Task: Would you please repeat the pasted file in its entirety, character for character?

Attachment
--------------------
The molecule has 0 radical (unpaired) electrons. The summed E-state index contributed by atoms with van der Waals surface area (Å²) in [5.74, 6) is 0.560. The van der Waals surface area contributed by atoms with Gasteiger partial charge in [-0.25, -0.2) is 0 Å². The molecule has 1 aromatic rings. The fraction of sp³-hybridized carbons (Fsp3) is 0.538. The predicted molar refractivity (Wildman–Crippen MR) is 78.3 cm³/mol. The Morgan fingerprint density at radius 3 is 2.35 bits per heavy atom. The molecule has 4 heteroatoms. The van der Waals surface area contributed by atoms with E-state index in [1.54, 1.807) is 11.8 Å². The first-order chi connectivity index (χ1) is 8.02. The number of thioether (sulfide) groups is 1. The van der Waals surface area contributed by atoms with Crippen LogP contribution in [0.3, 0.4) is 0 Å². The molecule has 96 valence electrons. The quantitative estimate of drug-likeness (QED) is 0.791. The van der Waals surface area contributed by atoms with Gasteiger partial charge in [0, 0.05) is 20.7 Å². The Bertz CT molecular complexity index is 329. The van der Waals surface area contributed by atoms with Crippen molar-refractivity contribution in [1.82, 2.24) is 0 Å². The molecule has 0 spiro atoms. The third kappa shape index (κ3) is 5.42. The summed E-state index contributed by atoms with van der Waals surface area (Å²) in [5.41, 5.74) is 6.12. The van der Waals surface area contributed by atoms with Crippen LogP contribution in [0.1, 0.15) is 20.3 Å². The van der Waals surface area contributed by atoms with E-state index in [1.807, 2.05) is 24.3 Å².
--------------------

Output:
The molecule has 0 radical (unpaired) electrons. The summed E-state index contributed by atoms with van der Waals surface area (Å²) in [5.74, 6) is 0.560. The van der Waals surface area contributed by atoms with Gasteiger partial charge in [-0.25, -0.2) is 0 Å². The molecule has 1 aromatic rings. The fraction of sp³-hybridized carbons (Fsp3) is 0.538. The predicted molar refractivity (Wildman–Crippen MR) is 78.3 cm³/mol. The Morgan fingerprint density at radius 3 is 2.35 bits per heavy atom. The molecule has 4 heteroatoms. The van der Waals surface area contributed by atoms with E-state index in [1.54, 1.807) is 11.8 Å². The first-order chi connectivity index (χ1) is 8.02. The number of thioether (sulfide) groups is 1. The van der Waals surface area contributed by atoms with Crippen LogP contribution in [0.3, 0.4) is 0 Å². The molecule has 96 valence electrons. The quantitative estimate of drug-likeness (QED) is 0.791. The van der Waals surface area contributed by atoms with Gasteiger partial charge in [0, 0.05) is 20.7 Å². The Bertz CT molecular complexity index is 329. The van der Waals surface area contributed by atoms with Crippen molar-refractivity contribution in [1.82, 2.24) is 0 Å². The molecule has 0 spiro atoms. The third kappa shape index (κ3) is 5.42. The summed E-state index contributed by atoms with van der Waals surface area (Å²) in [5.41, 5.74) is 6.12. The van der Waals surface area contributed by atoms with Crippen LogP contribution in [0.1, 0.15) is 20.3 Å². The van der Waals surface area contributed by atoms with E-state index in [1.807, 2.05) is 24.3 Å².